Today, QUDA has four developers (including Babich and Clark) and six contributors, and boasts 44,000 lines of code (including comments and blank lines, but not including code generated automatically). They also have a growing number of users doing real physics.
Ringing the bell
Access to GPU resources has already led to a number of papers. Robert Edwards, a physicist based at Jefferson Laboratory, recently co-authored one of those papers with five other researchers.
"QCD describes how quarks are bound together [into a larger particle such as a proton]. However, the theory predicts that quarks can not be pulled apart into isolation," Edwards said.
This limitation makes it difficult to study the bonds between quarks.
"What we can do is something like ringing a bell," Edwards explained. "We "tap" or "zap" the bound quarks - the proton - and make it ring."
That metaphorical "ringing" is akin to the colored light atoms emit when an excited electron drops to a lower discrete energy state. In this case, however, it is the quarks inside a proton that are excited, rather than an electron orbiting an atomic nucleus at one of several discrete energy levels.
"The observation of these discrete [electron] energy jumps was a big discovery 100 years ago, and prompted Neils Bohr to come up with the first version of quantum mechanics - a development that revolutionized modern physics," Edwards said. "Now, 100 years later, we - the practitioners of QCD - are in a similar position. We are observing the discrete excited states of protons and making predictions as to how the quarks are bound and what are the fundamental ways they interact."
Using a cluster of 200 GPUs, they were able to compute for the first time the highly 'excited' spectra generated by a type of bound quark states - also known as sub-atomic particles - called "exotic isoscalar mesons." In particular, they predicted the mass of a particle that, if confirmed in experiments, suggests that quarks and the "glue" that holds them together are bound in a way that has never before been seen.
More to come
Clark and Babich plan to continue to port QCD code to GPUs and publish the resulting modules to the web. But their plans don't stop there.
"Clearly, using only a modular library approach is not a long term solution to this problem," said Clark. "We envisage that we will have to port the underlying domain-specific languages used by the USQCD applications ... to the GPUs to allow us to surmount this difficulty."
USQCD uses two programming languages specific to QCD: QDP (QCD Data Parallel), based on C, and QDP++, based on C++.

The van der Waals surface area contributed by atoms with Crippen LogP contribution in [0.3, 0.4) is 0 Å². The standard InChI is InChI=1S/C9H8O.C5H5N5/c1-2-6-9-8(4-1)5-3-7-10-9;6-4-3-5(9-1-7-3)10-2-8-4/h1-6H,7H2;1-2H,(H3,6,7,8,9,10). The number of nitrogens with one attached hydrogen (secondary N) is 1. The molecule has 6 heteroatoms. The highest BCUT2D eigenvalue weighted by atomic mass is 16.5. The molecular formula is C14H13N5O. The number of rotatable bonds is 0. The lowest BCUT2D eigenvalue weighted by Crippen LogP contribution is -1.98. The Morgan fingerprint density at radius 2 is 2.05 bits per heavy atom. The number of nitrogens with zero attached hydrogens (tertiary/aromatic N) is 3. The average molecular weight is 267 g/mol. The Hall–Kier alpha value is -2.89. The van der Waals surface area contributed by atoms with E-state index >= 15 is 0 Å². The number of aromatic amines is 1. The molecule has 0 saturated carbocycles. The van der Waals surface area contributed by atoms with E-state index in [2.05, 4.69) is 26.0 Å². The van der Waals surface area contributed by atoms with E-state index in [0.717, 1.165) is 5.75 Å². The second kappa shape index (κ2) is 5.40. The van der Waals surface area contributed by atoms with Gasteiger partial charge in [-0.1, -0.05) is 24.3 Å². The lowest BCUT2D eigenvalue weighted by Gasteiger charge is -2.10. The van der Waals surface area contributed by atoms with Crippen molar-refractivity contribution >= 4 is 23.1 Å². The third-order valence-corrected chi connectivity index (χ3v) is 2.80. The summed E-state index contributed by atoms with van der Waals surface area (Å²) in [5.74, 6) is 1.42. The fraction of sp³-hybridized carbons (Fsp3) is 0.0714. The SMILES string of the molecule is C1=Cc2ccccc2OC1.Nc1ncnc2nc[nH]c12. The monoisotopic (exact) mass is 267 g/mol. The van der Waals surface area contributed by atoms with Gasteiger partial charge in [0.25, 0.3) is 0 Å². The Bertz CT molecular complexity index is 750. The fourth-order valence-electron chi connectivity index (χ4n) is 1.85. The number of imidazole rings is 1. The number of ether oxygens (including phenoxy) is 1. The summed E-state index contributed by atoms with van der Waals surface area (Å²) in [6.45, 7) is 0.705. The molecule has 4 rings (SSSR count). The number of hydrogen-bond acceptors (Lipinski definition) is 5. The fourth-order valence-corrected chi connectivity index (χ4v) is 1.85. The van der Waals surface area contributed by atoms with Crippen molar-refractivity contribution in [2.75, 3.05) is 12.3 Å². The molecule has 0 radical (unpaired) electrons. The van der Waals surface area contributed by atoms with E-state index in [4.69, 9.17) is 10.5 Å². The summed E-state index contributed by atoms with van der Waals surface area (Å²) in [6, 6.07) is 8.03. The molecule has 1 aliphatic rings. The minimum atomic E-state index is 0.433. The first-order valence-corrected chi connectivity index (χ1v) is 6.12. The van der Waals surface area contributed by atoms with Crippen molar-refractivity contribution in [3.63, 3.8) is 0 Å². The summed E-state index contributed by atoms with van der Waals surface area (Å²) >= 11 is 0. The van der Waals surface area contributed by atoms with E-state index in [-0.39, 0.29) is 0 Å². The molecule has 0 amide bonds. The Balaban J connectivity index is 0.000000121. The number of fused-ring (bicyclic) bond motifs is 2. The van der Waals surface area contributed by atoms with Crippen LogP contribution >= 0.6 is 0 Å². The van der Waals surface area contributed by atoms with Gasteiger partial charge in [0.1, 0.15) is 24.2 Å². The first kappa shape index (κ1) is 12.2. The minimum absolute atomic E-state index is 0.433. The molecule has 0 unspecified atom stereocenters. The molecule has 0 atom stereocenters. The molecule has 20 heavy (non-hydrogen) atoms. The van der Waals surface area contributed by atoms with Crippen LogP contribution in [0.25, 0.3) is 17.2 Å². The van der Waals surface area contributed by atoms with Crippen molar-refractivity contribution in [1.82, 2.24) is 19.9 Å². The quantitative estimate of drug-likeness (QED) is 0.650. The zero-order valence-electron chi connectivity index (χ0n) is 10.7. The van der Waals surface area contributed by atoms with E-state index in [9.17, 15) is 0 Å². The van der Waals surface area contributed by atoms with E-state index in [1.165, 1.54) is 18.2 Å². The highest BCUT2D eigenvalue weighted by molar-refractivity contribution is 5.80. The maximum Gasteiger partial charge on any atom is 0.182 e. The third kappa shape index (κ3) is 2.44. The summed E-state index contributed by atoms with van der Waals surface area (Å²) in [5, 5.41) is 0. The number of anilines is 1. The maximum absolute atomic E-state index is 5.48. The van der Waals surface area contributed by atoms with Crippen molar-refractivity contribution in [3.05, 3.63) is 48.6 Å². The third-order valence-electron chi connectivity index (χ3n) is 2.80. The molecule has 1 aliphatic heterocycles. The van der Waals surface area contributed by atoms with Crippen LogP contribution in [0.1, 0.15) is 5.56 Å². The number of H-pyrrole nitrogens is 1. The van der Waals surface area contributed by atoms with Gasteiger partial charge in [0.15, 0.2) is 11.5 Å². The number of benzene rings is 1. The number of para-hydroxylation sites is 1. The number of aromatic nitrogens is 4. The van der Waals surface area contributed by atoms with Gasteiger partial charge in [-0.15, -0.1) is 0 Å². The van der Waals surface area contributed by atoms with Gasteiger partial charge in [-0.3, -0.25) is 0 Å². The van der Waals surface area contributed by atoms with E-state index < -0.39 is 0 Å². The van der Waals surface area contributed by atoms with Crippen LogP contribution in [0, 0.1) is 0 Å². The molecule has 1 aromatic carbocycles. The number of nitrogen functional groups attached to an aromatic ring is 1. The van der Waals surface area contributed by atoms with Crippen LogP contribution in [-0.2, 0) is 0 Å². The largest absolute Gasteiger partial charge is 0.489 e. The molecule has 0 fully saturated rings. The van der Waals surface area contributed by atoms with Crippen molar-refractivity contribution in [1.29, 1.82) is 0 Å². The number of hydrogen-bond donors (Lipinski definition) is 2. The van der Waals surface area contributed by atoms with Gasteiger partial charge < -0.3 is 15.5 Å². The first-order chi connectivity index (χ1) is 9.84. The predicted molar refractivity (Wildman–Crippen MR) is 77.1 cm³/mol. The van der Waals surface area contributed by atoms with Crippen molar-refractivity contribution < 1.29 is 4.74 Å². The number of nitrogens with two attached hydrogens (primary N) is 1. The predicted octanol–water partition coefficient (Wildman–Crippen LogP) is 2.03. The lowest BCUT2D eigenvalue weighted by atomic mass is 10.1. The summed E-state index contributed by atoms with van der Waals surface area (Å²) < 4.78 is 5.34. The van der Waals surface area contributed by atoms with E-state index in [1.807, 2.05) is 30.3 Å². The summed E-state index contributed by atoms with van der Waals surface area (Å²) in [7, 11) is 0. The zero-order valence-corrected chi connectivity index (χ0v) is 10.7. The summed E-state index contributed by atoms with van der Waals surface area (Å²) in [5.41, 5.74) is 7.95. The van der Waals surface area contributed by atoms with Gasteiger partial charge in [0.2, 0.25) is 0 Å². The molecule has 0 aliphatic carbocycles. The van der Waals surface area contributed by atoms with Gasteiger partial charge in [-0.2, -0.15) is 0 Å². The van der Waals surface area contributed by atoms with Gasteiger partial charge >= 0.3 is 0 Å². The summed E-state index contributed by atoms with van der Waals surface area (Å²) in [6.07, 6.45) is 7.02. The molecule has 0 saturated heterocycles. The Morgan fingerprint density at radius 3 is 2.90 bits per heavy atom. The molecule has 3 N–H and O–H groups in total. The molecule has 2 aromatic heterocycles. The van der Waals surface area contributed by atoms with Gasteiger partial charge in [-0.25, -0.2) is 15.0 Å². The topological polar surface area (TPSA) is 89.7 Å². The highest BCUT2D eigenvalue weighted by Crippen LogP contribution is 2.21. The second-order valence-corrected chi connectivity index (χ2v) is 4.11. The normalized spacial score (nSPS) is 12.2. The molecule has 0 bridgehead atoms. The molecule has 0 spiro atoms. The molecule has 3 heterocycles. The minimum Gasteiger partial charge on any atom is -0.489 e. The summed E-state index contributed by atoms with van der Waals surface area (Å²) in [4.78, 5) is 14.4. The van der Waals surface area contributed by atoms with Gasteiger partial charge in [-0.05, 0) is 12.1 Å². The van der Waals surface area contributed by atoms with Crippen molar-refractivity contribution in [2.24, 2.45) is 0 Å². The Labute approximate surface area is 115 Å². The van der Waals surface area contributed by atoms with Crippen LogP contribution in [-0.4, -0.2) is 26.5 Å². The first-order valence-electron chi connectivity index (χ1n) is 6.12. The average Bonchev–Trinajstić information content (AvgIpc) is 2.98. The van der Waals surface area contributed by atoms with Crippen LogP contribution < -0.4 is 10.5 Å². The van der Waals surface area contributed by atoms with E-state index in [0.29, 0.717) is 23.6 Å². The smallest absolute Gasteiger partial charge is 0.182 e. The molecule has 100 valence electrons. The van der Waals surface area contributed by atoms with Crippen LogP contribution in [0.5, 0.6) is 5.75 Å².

"The ideal would be for code that relies on the existing QDP framework to be able to use a GPU-enabled version without modification or with only trivial modifications that could be carried out mechanically," Babich said. "This appears to be possible, and work in this direction for QDP++ is already underway."
Clark cautions, however, that this port of QDP++ does not negate the value of a highly hand-optimized library of key routines, since a domain-specific language will never achieve as high performance.
As for the code that has already been ported to GPUs, there is a new bottleneck decreasing the performance researchers can expect: bandwidth.
It turns out that GPUs are designed to execute approximately seven flops per single byte of information transferred. QCD applications, however, need to transfer seven bytes for every seven flops. That means that the GPU finishes calculations faster than it can receive the data for the next calculation, or return the data from the previous calculation. When working with a single GPU, the internal bandwidth is what causes the problem. But in a cluster with many GPUs, the bandwidth between the GPUs becomes a factor as well.
Industry advances may help to solve those problems. The widespread adoption of PCI-Express 3.0 over the next few years should increase GPU-to-host and inter-GPU bandwidth. CUDA 4.0 has enabled direct communication between the newest Tesla GPUs (Nvidia's professional GPU model line) on the same host, as well as direct transfers from GPU memory across certain high-speed networks without involvement of the host CPU. Support for those features is in turn being added to the QUDA library, which should help to reduce communication time, Babich said.
GPUs such as the Teslas will play an increasing role in the QCD toolkit, Clark and Babich said. In addition to the communications enhancements enabled on these GPUs with CUDA 4.0, these GPUs offer several features intended to increase reliability.
"Going forward, I think a typical LQCD job will increasingly involve at least some routines that demand such features, and so future deployments will probably favor the professional cards more heavily," Babich said.
If it sounds like they have their work cut out for them, you're right.
"Algorithms that run well on CPUs often need to be reimagined for GPUs," Clark said. "This is an ongoing research effort, so in effect, it will never finish."